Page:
I experienced this in a particularly hard way very recently, when attending one of the aforementioned events. Namely, I was talking to a young woman who was from an underrepresented minority in a country where she lived. She was telling me that she experiences inequality because, in public places, people often judge her by her looks and address her in English rather than in the local language, even though she has a perfect command of it. I tried to rationalize this problem, advice her something, and come up with some solutions. I told her that the human brain is Bayesian and most likely, the most of the people she had encountered, had good intentions: they had met hundreds of people who looked like her before, and those people only spoke English, so they spoke English to her to make it easier for her. I also said that at the end of the day, people have their biases and that she would be better off in the long run if she was less sensitive to these little, mostly unintended misbehaviors. In response, she jumped on me in anger and said that such behaves should be called out and that people like me make it harder for the community to solve this problem. I could not finish any sentence anymore, because she never let me finish, and she was just yelling at me in anger. People who were standing around joined her and they were simply yelling at me in a group – even if they were not for unrepresented communities, and they obviously could not have the same experience as her. They were not willing to process any rational arguments, and my explanations that I only care about their level of comfort, and that people usually have better motivations than you infer from their behavior. At some point, I thought ‘these people are fanatics, but what can I do? I can’t just walk away, while I cannot make them calmer either’. So, I came up with the idea to quickly come up with a deceptive story, as I did not see any other way of getting out of this conversation. I said that I had often been mistaken for a sick person or a junkie, for the way my face looked (namely, for the fact that I naturally have deep, dark shadows under my eyes – which I like by the way). This story is partially true as some friends during my undergraduate studies, were concerned about my lifestyle and sleep deprivation, and they could see it from my face. Anyways, I never felt too bad, or harmed, about their concerned comments. But for now, I started crying over myself. I said that I was also judged based on my looks and that it was also harmful to me – which was not true. But, the girl’s face immediately changed. In split second, she turned from violent anger to compassion, reached out with her arms towards me, and said that she was very sorry for me. And, she was kind to me ever since. 

‘So, this is what I am supposed to do: cry over myself and complain’ – I thought. ‘If I am just a rational person trying to look at the positive aspects of life and people, this makes me the bad guy’. It was madness to me. I felt like there is a witch hunt for plain people who just decided to be happy, instead of digging into their lives trying to find some problems to fixate on. Happy people are given the label of ‘privileged’ – while happiness is a conscious decision. We all have things in our lives that make it annoying but it is up to us what we focus our attention on. I also had a few major disappointments this year. I was rejected for a lot of jobs I applied to, and for some of the jobs I was accepted for, I was offered substantial less payment than men accepted to the same position (and I mean 300% difference rather than 30% difference). Some of my papers got rejected. Some of my applications to startup accelerators were rejected. My boyfriend left me saying that I work too much, and I cook too little. All my savings were stolen by some greedy people who closed a cryptocurrency exchange where I was just trying to sell my stuff. I could fixate on all these things and cry over myself but I decided to be happy and go forward instead. Happiness is a conscious decision. So, please do not discriminate happy people, and do not call them ignorants!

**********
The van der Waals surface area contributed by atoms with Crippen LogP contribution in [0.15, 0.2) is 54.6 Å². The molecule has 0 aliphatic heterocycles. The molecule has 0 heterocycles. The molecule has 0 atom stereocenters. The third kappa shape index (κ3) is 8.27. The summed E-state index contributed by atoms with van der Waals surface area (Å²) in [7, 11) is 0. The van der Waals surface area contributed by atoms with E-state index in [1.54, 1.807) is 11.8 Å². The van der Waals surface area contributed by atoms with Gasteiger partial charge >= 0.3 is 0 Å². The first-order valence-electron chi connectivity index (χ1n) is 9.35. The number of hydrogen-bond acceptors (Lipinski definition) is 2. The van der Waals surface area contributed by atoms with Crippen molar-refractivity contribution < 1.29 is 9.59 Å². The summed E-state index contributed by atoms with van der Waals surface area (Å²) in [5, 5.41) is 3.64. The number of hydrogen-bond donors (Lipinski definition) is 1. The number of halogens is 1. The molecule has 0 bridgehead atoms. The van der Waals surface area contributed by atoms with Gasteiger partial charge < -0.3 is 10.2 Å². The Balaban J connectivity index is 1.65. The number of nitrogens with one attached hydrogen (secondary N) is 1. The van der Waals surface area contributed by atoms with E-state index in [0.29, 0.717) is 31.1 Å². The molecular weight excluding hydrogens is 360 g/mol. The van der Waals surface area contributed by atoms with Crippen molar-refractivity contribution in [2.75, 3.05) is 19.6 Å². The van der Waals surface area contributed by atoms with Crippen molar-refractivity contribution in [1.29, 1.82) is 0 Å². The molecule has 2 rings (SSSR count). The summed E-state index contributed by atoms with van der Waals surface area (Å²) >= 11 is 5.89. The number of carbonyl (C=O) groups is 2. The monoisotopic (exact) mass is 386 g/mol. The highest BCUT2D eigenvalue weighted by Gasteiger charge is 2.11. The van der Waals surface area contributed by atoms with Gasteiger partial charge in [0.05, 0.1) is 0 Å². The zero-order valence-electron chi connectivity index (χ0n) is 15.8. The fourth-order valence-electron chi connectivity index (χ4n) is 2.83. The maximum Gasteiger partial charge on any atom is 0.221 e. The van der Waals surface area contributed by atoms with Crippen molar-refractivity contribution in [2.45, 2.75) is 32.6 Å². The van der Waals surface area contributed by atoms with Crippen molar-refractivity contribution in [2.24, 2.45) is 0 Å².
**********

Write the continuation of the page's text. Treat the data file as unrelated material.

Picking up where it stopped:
And besides, this whole movement-oriented at inclusivity is so fanatic that it often works the opposite way from expected: instead of encouraging for the members of the majority to mingle with the majority, it causes unnecessary tension and resistance. I personally never had any problems with inclusivity; I come from a very liberal family, I had a girlfriend in high school, I dated a half-Hispanic, half-Afroamerican guy when I was 22, and I was always working with a lot of foreigners from all possible ethnicities. I never even thought about people’s assignment to any majority or minority groups when making decisions on whether or not to talk to them or make friends with them – I was just picking intelligent people with bright personalities who could teach me something. Now, I am scared to do approach anyone, regardless of the circumstances. Before I approach someone, I ask myself a few questions: ‘is this yet another fanatic who could publicly jump at me every time I say something wrong (or at least, wrong in their eyes)? Do I need to put myself in this danger? Do I want to expose myself to this never-ending stress? Maybe it would be better to save me from this possibility, and not approach at all?’ This is the dark side of activism, and it hits me hard how far this already went.